Campus: CSU Bakersfield -- April 10, 2003
Student Research Competition Produces Winners
Nathan Miller, a California State University, Bakersfield junior computer science major
constructed a humanoid robot that helped him land a prestigious internship for the
University of Southern California Center for Robotics and Embedded Systems.
Miller, along with 18 other CSUB students will be presenting their research at the CSUB
Student Research Competition, Friday, April 11 from 9 a.m. to 12 noon at the Rayburn S.
Dezember Leadership Development Center, Room 401. The competition is open to all CSUB
students and topics cover diverse issues such as suburban sprawl; the production of the
cancer-fighting agent, Taxol; and various water, social and demographic studies relating
to Kern County.
Many of these students will use their research experience to get them into graduate schools
or further career opportunities. Miller was able to use his to obtain a summer job and
an invaluable experience.
A member of the CSUB Student Research Scholars program - a privately funded program,
which supports undergraduate and graduate research - Miller constructed a vision-based
robot that can identify an object, seek it out and pick it up.
He posted his research on his website: www.intelligentlabs.com and "on a whim" called
USC and asked someone for their robotics department to take a look at it. A few weeks
later, Miller received a call from a USC professor who asked him to come to Los Angeles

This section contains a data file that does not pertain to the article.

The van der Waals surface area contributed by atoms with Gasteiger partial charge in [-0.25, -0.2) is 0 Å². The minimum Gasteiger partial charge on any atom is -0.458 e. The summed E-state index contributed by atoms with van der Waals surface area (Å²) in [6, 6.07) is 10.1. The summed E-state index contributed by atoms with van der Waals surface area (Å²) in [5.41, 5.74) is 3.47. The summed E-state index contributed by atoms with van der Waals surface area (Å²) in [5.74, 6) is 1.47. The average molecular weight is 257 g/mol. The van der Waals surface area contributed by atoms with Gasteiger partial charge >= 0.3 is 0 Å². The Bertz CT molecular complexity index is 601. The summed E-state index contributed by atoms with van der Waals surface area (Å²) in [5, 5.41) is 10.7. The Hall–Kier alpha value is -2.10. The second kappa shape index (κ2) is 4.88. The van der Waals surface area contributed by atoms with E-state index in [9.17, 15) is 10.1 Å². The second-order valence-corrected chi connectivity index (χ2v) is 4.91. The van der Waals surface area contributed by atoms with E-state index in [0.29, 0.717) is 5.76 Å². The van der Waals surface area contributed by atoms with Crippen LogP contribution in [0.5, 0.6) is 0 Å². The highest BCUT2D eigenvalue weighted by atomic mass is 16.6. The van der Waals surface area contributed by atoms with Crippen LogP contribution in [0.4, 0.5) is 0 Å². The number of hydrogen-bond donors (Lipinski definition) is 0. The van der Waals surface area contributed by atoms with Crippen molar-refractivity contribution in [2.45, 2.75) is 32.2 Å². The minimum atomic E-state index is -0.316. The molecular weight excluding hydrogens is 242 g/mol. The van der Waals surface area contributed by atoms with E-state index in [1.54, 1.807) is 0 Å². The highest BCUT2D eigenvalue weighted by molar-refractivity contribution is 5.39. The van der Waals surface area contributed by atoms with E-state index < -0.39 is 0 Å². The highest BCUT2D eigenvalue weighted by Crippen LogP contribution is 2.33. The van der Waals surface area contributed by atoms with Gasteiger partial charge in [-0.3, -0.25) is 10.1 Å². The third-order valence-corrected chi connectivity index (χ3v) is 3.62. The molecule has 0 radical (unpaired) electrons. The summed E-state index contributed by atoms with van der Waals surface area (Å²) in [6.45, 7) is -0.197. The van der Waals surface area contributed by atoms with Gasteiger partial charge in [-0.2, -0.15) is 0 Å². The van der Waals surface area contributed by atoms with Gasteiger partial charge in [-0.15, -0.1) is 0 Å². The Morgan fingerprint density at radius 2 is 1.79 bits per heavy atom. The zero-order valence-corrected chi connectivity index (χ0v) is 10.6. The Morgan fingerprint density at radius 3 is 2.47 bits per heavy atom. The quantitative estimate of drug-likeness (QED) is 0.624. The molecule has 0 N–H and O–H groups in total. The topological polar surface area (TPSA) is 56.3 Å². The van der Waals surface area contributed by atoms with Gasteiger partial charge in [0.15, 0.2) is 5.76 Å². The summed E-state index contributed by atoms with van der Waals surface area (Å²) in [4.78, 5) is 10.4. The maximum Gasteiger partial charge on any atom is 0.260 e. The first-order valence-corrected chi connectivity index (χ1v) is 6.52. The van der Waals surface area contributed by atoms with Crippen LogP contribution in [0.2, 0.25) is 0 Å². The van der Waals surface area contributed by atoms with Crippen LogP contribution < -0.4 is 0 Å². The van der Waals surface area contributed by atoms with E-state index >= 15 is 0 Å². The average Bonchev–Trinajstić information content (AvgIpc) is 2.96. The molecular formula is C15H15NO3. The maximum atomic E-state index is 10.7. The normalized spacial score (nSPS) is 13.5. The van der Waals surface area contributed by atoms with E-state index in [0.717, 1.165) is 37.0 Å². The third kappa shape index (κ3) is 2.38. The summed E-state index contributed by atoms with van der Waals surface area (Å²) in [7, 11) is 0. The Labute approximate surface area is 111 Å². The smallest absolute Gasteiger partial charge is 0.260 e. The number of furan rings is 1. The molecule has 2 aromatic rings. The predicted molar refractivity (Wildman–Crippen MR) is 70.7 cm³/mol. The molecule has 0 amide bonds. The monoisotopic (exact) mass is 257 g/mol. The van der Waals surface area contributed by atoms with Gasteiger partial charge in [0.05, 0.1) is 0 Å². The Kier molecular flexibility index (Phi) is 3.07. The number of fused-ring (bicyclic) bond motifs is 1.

for an interview.
"I went down there and made a short presentation on what I did and what I could do for
them," Miller said. "They came up with a project for me that falls under the overall
project they're doing for NASA."
Miller will be constructing a motion capture suit for USC. The suit is being designed
to record the motion of the person wearing it so the information can be stored and
analyzed for other applications, which may be used by NASA.
Miller is excited about the internship, which he believes may provide him the opportunity
to work on a doctorate degree at USC. It may also help him achieve his life-long goal
of working for NASA. The young scholar attributes his success and this opportunity to
the CSUB Student Research Scholars program.
"I probably wouldn't have received this internship without the research scholars
program," he said. "It gave me the money to finance my project and the faculty mentor
to guide me through the process, but more importantly, conducting the research through
the university substantiates my research, which looks better to places like USC."
The CSUB Student Research Scholars program is funded by university supporters through
a donor club called the President's Associates. Each year, the President's Associates
grant 12 students $2,000 to $2,500 scholarships to enable them to conduct scholarly
research. The students are sponsored by a faculty mentor and required to present their
research at the CSUB research competition. Most of the student researchers also present
their research at the CSU statewide competition. This year, the state competition will
be held at the California State University, Stanislaus in May.
Contact: Becky Zelinski, 661/664-2138,
email@example.com or Mike Stepanovich,